This fails to understand that merely reading an article is not hateful in itself and that the point of these articles is to incite critical questioning of them.

This is not only a limit of intellectual and academic freedom but a limit on freedom of speech as a whole. Tutors have done this job for long, and know best how to run their courses, without the interference of guidelines from the now new SU policy regarding the “Protection of Transgender, Non-binary, Disabled, Working-class, and Women Students from Hatred in University Contexts”. The Student Union and its sabbatical officers will now have to lobby to require, “as a bare minimum”, the inclusion of trigger warnings at the top of reading lists, and objects to articles “inciting hate”. This fails to understand that merely reading an article is not hateful in itself and that the point of these articles is to incite critical questioning of them.

The reality is, that this motion regulates the academic freedom which has made this university so prestigious, and whilst the student council’s aims may be laudable, I struggle to see the difference between the attempts of Tory MP Chris Heaton-Harris to restrict critical teaching of Brexit, and the recent motion. Both are McCarthyite in nature, and simply alien to the concept of a university education aimed to challenge ideas and beliefs. There is a reason why section five of the 1986 Act was reformed to only restrict “abusive”, and not “insulting” speech. That is because to be able to think freely, one should be able to take risks, which some could see as offensive. Who is the student council to possibly limit that? This stance is opposed by many LGBTQ activists, such as actor Stephen Fry, who is certainly far from being “ableist, transphobic, classist, or misogynistic”.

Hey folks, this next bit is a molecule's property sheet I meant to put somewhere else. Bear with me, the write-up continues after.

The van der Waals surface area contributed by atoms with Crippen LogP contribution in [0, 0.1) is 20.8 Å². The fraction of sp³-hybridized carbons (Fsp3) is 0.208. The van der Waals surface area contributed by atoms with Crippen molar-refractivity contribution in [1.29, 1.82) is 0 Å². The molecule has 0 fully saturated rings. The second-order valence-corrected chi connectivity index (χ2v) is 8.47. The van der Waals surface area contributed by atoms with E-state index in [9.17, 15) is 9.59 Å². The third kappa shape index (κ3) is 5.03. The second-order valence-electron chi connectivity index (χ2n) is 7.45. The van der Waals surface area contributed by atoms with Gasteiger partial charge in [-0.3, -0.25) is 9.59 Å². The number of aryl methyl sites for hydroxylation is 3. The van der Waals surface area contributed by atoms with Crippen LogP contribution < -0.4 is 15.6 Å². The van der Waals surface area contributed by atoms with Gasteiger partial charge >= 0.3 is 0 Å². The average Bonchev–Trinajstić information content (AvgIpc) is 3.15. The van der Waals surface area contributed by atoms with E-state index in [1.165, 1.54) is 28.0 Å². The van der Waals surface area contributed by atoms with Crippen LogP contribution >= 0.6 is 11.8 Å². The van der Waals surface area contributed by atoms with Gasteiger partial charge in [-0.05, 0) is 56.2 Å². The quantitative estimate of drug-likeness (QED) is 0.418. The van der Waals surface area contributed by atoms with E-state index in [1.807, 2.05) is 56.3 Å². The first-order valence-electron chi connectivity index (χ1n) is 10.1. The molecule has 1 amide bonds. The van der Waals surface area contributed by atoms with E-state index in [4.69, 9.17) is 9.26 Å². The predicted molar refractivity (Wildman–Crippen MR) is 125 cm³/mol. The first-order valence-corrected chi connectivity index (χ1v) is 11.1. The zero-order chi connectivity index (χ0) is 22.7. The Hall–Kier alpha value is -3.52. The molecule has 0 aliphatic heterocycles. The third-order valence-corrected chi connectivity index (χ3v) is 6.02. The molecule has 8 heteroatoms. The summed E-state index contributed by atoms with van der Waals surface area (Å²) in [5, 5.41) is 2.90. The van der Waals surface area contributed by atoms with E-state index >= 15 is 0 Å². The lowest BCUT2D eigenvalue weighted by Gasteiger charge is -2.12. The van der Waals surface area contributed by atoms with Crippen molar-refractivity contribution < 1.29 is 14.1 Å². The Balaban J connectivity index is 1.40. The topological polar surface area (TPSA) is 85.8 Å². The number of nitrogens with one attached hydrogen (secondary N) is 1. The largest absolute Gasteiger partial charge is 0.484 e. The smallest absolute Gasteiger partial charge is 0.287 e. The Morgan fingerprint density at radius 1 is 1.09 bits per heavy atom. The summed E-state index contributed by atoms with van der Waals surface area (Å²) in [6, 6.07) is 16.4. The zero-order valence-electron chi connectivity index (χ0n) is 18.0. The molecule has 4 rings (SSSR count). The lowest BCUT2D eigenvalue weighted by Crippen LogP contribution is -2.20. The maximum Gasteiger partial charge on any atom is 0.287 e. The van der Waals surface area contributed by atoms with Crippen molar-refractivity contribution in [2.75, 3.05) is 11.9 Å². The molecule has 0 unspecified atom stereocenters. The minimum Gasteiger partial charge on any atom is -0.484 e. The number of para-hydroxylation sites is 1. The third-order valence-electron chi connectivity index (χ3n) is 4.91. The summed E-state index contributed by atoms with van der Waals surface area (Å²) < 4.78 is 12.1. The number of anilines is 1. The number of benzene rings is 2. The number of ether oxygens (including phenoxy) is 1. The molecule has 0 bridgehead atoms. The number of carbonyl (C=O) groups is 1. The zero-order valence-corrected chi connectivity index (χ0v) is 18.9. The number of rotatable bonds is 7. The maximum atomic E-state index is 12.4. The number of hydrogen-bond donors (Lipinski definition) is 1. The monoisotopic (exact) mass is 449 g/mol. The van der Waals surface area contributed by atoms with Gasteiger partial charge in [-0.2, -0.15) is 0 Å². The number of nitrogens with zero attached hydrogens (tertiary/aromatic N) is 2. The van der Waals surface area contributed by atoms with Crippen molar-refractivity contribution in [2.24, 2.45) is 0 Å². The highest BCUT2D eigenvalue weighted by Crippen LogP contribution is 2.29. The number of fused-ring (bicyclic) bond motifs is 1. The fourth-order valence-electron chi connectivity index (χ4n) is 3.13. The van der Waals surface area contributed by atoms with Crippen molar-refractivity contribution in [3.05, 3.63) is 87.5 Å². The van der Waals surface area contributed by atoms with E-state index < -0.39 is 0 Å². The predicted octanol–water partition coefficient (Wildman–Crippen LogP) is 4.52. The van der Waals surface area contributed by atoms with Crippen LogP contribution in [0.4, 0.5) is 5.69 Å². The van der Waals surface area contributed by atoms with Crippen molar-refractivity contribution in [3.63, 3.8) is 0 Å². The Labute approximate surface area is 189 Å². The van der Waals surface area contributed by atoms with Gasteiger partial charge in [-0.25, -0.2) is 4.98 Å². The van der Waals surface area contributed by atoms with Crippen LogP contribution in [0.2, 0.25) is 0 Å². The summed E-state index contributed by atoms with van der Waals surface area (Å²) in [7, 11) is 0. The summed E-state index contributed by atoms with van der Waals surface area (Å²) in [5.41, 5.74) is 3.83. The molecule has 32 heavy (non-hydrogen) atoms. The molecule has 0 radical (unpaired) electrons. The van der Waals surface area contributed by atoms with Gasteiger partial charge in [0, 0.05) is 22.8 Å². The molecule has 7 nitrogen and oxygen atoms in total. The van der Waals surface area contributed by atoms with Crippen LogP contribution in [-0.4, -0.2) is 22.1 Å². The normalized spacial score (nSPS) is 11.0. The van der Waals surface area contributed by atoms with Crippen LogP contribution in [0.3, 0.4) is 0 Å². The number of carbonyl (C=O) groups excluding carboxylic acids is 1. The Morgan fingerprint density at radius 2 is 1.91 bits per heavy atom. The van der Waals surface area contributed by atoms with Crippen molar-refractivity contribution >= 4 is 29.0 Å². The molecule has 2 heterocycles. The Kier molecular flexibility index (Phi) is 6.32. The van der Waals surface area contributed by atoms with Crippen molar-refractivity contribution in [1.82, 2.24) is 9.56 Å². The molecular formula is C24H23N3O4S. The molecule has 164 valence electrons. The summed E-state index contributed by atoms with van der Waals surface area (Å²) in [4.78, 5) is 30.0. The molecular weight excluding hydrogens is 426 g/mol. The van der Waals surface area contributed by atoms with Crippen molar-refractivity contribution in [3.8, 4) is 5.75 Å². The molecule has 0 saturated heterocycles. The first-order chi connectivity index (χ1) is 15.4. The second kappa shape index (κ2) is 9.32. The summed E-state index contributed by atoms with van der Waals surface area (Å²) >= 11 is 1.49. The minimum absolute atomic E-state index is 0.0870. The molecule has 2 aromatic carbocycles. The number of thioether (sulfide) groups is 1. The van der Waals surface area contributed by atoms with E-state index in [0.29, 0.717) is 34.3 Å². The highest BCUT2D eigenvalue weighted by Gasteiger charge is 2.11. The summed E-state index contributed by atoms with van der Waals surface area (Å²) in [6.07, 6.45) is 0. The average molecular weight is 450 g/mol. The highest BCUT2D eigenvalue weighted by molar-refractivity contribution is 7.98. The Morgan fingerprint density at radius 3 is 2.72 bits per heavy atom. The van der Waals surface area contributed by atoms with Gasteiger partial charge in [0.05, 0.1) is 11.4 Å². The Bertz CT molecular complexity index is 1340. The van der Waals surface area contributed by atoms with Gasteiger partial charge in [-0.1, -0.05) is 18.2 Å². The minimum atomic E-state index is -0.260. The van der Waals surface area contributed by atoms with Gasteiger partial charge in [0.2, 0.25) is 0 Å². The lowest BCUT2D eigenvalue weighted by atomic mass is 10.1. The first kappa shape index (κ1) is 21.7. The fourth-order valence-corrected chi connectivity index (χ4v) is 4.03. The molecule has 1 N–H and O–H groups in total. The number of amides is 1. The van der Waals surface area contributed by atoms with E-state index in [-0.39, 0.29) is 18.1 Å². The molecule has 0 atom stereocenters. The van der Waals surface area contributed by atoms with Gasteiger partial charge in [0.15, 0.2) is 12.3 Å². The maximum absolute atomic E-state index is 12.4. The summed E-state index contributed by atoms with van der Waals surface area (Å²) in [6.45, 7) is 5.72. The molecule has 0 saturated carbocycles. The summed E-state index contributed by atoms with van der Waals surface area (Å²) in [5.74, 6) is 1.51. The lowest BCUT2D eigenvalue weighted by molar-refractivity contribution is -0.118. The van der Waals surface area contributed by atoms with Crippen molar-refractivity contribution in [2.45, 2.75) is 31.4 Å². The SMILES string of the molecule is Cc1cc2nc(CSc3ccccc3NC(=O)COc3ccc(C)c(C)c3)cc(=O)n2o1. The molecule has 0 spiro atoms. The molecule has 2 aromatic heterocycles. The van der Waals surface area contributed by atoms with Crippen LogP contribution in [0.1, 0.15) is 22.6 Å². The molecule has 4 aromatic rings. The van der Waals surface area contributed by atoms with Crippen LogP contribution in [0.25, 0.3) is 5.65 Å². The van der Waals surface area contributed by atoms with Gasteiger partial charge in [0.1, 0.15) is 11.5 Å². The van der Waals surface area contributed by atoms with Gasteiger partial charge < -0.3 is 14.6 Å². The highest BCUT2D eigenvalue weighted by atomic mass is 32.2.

Students unwilling to be challenged, simply should not even apply to university

Students unwilling to be challenged, simply should not even apply to university – a place where your ideas should be formed through scrutiny, analysis, questioning, and being exposed to all sorts of remarkable, laudable and even objectionable ideas. The motion is flawed and dangerous, as it does not explain where the line between hateful and free speech lies. Deciding where this line lies or putting tutors and reading lists on trial should not be the role of the Student Union and its officers, and it is quite frankly unexpected that an organisation seeking to defend student freedom now tries to limit its academic counterpart. After all, nobody expects inquisitions, Spanish or otherwise.

Image Credit: wiredforlego